In the 19th Century, the Marquis of Casa Loring built a country house and planted the gardens with tropical and subtropical flora from America, Asia, Africa and Oceania. In 1943 it was declared a historical and artistic garden. In 1990 it was purchased by Malaga City Council and opened to the public in 1994. Since then the gardens have been developed, the last portions were opened to the public in 2009. There are routes within the park suitable for everybody. Some are suitable for wheelchairs, some for those who enjoy a short stroll and the forest walk is best undertaken in good shoes or trainers. Altogether there are over 4 kilometres of paths and tracks to explore.
Visitors will notice, on a hill, a Doric style pavilion. It is built on a mosaic that was found in nearby Cartama. The mosaic depicted the labours of Hercules. The Marquis was an avid collector of Roman artefacts and became famous for his collection that was stored in the pavilion. . Many of the pieces he collected are now in the Malaga Archaeological Museum and one, the Lex Flavia Malacitana, a bronze piece displaying the Roman laws by which Malaga was governed in the year 80 A.D. is in the National Archaeological Museum in Madrid.
March and April are particularly good months to visit; the famous Wisteria arch is exuberant with blossom. In late summer, autumn and winter you will see a huge variety of flowering trees, shrubs and plants. Summer is great for the water lilies, including the gigantic Japanese water lily confined to its own pond.
Close to the entrance and the Japanese water lily pond is the cafe that serves a selection of snacks and drinks. Most of the gardens are disabled friendly, you would have problems with wheelchairs on the rougher paths towards the top of the gardens.
In the middle section of the park, a stream has been diverted into a series of pools and streams that cascade down the hill in a natural defile planted with monstera deliciosa, strelitzia, small palms and other plants generally found on a sun-dappled jungle floor. The result is a lush green panorama with occasional bursts of vivid reds and oranges. Rising through them are various species of ficus, many with intricately columned and twisted trunks and exposed roots providing a striking architectural framework.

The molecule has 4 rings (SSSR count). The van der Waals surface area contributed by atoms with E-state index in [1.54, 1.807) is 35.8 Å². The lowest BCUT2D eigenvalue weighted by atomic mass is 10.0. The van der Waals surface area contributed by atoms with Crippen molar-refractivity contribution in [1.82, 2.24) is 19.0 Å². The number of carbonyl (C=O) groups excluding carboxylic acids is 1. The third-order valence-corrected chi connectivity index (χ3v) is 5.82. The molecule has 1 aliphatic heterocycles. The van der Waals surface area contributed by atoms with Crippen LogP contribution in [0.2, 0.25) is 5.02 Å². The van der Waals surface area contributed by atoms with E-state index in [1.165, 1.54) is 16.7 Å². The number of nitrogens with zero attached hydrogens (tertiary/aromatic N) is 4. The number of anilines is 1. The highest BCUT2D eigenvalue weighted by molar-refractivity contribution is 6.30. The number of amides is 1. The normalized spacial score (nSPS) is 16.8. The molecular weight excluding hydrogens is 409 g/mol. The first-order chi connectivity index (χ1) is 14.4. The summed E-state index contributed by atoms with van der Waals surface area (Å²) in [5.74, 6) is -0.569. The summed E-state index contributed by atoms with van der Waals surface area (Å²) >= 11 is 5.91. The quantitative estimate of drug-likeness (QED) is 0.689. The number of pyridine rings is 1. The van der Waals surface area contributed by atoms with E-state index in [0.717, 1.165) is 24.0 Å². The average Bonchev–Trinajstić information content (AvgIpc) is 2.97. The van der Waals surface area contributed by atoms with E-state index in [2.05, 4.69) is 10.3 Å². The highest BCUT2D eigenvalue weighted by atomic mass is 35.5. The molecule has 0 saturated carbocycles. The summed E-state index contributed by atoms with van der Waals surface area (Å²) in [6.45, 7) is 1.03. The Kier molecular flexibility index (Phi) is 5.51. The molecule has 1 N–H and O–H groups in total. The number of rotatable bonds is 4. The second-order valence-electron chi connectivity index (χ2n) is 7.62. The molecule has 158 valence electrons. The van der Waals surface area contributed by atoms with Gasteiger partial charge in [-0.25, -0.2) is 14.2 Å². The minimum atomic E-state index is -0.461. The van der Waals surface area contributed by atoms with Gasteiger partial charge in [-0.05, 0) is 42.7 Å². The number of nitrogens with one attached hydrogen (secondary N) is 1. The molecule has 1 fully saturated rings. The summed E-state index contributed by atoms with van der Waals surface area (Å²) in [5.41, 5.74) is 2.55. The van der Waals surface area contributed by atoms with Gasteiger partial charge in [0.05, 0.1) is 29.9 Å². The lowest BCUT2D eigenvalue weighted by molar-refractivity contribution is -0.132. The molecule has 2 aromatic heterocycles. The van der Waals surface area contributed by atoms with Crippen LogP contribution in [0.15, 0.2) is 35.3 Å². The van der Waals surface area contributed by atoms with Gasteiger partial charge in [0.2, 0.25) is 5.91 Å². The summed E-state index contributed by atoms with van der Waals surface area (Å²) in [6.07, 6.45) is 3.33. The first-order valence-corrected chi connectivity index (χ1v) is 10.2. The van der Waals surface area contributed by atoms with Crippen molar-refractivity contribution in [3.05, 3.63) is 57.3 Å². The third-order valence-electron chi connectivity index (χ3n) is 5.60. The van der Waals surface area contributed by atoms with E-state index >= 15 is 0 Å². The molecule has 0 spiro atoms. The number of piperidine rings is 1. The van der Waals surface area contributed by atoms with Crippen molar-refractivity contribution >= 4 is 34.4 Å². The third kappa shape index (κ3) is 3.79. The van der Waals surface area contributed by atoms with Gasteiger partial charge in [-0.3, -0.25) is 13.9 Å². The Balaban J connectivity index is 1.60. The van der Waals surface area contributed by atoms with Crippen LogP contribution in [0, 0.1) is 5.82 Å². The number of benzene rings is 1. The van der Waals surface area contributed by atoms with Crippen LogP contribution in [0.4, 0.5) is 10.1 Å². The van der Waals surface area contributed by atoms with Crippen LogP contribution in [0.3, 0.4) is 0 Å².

Further up the hill, the trees become thinner and you emerge onto a Mediterranean sun-scorched slope with native species such as ipomea and every colour of bindweed and dog rose vying for attention. At the western end of this area cactus from all over the world find a hospitable environment to thrive.
Slightly lower than the cactus garden are the formal gardens. A Roman-style circular pergola stands at one end of a long pool with stately, slender Cyprus trees providing an avenue of view over the whole of Malaga city. The hillside below is ablaze with bougainvillaea and the banks are covered with fragrant blue rosemary and other herbs.
The eastern end of the park is a complete contrast. This area was originally the orchard supplying the estate and there are orange, lemon and pomegranate trees, some nearly 200 years old, still flowering and fruiting.
The remainder of this part is devoted to trees from all over the world. A tall, exotic Erythrina crista-galli from Uruguay has an umbrella-shaped crown covered in orange flowers similar to a lily. The flowers appear before the leaves to attract the first of the new season’s insects. Normally conservative explorers, seeing this tree for the first time, called it the Cockspur Coral Tree in a rare burst of poetic exuberance.
Nearby is an equally exotic Bauhinia from the Chinese Himalayas with large pink flowers similar to a hibiscus but much more delicate and with a very pale green leaf. Not for nothing is it known as the Orchid Tree.
Returning to the centre sections, you can cool off walking in the shade of 10 metre high stands of black bamboo; each stem is an ebony black wand with a tuft of green leaves at the tip. Nearby is the more common golden bamboo that can grow at the rate of 1 centimetre per day.
For adults the gardens are a place of wonder and the nearest most will get to a jungle without donning a pith helmet and taking up a machete. For children it is a magical place, their imaginations filling it with demons and fairies reminiscent of tales told in the nursery, and, who knows, there could easily be a goblin beneath that bridge over the dashing stream in the gloom of the metre wide leaves of the Monsteras rambling up the Ficus trees.
Nick has lived and worked in Andalucia for over 20 years. He and his partner, Julie Evans, have travelled extensively and dug deep into the history and culture, producing authoritative articles on all aspects of the region. Nick has written four books about Andalucia and writes articles for other websites and blogs.
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Submitted by Brian Neale on 24 Jan 2018
Such lovely coloured photos of Flowers, etc.
Thanks Brian, we do our best.
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